You can learn to build anything of wood at the Homestead Heritage woodworking school, but unlike most schools, they’ll teach you to do it with hand tools. “We take someone with zero woodworking experience,” explained instructor Paul Sellers, “and in six days they make a dovetailed box, a wall shelf with dadoes, and a walnut end table with haunched mortise and tenon joints. The stock is pre-prepared to dimension, but from there, everything is done by hand. That foundation course is the basis for what they will need to move on to Windsor chairs, rockers, tables, dressers and all sorts of other furniture.”
Sellers is one of four instructors at the school. Each class of 16 students has two instructors and an aide. There are currently over 30 classes per year offered, which means over 500 students per year are served by the school. Paul is presently working on a more comprehensive 13-week artisan program that would be more like an apprenticeship.
The school, though, is only a small part of a rather unusual community of about 1,000 people situated in Elm Mott, Texas. Homestead Heritage is a community geared to a particular lifestyle, what Sellers called “a challenge to simplify our lives. We have 500 acres, raise food and animals and live a simple life working with our hands in the context of our beliefs.” Among other things, they home-school their children, which they feel makes them more involved in their education.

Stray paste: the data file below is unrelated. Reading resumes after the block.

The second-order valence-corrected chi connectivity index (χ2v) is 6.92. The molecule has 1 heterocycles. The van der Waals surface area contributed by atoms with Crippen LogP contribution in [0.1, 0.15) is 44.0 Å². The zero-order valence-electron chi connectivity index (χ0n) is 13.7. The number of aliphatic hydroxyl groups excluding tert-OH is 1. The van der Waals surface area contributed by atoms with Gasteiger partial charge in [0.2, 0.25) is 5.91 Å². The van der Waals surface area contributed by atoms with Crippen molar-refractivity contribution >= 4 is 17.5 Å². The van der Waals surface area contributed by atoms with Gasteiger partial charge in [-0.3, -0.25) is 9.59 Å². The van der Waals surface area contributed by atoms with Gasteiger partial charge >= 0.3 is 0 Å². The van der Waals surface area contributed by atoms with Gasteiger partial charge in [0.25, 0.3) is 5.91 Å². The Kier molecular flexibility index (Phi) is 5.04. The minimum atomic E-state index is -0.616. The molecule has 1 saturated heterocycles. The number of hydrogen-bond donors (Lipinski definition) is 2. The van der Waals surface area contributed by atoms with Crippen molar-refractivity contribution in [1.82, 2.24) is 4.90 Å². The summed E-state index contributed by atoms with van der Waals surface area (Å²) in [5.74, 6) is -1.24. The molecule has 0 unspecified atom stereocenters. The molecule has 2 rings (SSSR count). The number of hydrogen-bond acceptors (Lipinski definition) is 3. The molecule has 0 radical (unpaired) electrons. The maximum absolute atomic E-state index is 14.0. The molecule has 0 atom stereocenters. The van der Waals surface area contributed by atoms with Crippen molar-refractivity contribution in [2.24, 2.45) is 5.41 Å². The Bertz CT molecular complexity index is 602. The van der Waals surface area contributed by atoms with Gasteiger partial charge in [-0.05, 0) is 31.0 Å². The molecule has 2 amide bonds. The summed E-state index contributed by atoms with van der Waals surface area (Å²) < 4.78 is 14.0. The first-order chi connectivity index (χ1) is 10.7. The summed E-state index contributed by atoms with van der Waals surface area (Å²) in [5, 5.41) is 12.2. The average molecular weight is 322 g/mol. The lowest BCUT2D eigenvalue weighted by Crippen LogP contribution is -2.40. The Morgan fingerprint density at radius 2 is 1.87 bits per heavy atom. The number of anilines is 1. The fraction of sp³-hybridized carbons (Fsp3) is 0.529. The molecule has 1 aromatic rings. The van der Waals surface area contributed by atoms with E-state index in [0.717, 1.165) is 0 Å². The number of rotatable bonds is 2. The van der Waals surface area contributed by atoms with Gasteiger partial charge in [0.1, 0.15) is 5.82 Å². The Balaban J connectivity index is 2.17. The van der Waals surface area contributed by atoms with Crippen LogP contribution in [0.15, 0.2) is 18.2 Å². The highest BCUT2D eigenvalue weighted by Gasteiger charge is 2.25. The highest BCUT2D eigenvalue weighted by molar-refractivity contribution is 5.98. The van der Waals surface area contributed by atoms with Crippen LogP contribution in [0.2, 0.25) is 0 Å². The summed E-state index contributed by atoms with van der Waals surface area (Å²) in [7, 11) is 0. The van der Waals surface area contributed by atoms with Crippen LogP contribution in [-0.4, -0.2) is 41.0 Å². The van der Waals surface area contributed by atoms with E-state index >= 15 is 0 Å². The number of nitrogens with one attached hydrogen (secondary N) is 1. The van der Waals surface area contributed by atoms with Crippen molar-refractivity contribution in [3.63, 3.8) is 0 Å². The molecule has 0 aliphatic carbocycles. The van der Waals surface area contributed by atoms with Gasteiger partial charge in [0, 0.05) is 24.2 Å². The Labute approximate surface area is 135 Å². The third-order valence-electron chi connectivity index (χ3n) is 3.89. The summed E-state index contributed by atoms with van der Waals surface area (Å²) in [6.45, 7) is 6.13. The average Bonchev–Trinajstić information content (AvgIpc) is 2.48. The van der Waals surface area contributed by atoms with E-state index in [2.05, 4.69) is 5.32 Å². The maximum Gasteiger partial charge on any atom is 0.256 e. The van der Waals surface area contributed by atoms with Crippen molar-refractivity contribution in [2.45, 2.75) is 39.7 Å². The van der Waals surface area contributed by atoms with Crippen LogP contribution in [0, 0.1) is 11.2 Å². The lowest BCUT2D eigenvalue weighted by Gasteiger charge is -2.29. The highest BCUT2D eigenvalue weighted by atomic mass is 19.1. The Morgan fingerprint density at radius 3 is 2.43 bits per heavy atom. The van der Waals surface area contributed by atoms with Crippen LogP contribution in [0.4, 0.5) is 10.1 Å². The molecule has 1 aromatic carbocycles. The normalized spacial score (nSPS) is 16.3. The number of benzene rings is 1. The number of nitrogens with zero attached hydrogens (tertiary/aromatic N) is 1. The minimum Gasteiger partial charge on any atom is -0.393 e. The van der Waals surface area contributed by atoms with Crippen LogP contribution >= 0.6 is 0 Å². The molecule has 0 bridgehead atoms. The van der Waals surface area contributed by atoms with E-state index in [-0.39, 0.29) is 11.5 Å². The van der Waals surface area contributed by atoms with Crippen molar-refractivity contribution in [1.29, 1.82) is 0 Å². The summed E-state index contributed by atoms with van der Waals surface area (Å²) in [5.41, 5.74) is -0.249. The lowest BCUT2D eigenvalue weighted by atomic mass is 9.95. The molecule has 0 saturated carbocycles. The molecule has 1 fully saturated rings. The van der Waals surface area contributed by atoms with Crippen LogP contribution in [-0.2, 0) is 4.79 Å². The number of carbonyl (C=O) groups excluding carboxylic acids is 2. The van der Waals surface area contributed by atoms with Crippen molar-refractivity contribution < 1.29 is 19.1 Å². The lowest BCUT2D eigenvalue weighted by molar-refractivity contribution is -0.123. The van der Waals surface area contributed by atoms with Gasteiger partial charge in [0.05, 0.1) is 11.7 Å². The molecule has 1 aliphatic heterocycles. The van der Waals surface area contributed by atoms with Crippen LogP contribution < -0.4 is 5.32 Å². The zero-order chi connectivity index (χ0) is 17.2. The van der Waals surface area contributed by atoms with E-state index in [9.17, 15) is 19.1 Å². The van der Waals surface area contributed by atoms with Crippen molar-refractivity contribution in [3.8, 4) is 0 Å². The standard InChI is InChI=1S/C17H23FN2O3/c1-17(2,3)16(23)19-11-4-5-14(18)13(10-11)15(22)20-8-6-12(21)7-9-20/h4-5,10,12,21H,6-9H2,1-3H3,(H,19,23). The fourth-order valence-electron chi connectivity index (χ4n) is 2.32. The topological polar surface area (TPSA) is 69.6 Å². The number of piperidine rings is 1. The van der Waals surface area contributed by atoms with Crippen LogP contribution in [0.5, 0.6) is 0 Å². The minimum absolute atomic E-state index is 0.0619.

“Visitors can go to the gristmill and buy stone-ground grains, or to the blacksmith shop and have hinges made or a plowshare repaired,” Sellers explained, “but in addition to buying things, you can learn to make them as well. We teach bread baking, spinning and weaving, smithing and of course, woodworking, along with a host of other skills.”
Oddly enough, this all started as a New York City church on the Lower East Side of Manhattan around 1973. It wasn’t a particular denomination; merely a few people who wanted to share their lives with others. Originally members of a mission church, the people involved started to see that there was more to life than going to church once or twice a week and felt it should be an entire lifestyle. The church grew, and 16 years ago, the group moved to Texas, bought land and set up the village and community of Homestead Heritage.
Along the way, they established a furniture-making business, and in 1995, a woodworking school was added, in large part because of the arrival of Paul Sellers. He had originally apprenticed back in his native England in 1965, became a woodworker and migrated to America in 1986. He went to Texas seeking a rural, rustic area with wide-open spaces.
Paul arrived at the community in 1990, and a few years later, started teaching woodworking to other community members. Visitors to the craft village, which draws some 50,000 people a year, learned about it and started asking if they, too, could take woodworking classes. “We took down their names and addresses and invited them to attend a one-day class,” Paul recounted. “I did a symposium of five, one-hour workshops: the history and development of hand tools, the nature of wood, necessary joints and specific hand tools, then actually made joints.